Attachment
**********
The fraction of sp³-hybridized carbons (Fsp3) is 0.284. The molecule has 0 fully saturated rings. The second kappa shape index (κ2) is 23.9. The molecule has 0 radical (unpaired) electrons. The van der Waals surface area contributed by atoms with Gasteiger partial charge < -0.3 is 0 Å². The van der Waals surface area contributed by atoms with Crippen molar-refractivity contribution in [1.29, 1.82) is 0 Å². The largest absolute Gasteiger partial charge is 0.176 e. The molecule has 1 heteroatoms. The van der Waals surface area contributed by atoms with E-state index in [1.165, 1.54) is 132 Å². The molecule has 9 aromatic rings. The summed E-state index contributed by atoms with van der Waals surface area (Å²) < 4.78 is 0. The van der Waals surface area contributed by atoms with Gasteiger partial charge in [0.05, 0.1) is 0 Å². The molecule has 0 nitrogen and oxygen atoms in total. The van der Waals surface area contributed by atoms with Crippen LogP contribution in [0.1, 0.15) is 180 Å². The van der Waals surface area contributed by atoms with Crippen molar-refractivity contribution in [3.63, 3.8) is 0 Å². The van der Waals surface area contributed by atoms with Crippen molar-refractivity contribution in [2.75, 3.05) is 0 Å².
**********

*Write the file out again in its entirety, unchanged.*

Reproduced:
The fraction of sp³-hybridized carbons (Fsp3) is 0.284. The molecule has 0 fully saturated rings. The second kappa shape index (κ2) is 23.9. The molecule has 0 radical (unpaired) electrons. The van der Waals surface area contributed by atoms with Gasteiger partial charge < -0.3 is 0 Å². The van der Waals surface area contributed by atoms with Crippen molar-refractivity contribution in [1.29, 1.82) is 0 Å². The largest absolute Gasteiger partial charge is 0.176 e. The molecule has 1 heteroatoms. The van der Waals surface area contributed by atoms with E-state index in [1.165, 1.54) is 132 Å². The molecule has 9 aromatic rings. The summed E-state index contributed by atoms with van der Waals surface area (Å²) < 4.78 is 0. The van der Waals surface area contributed by atoms with Gasteiger partial charge in [0.05, 0.1) is 0 Å². The molecule has 0 nitrogen and oxygen atoms in total. The van der Waals surface area contributed by atoms with Crippen LogP contribution in [0.1, 0.15) is 180 Å². The van der Waals surface area contributed by atoms with Crippen molar-refractivity contribution in [3.63, 3.8) is 0 Å². The van der Waals surface area contributed by atoms with Crippen molar-refractivity contribution in [2.75, 3.05) is 0 Å².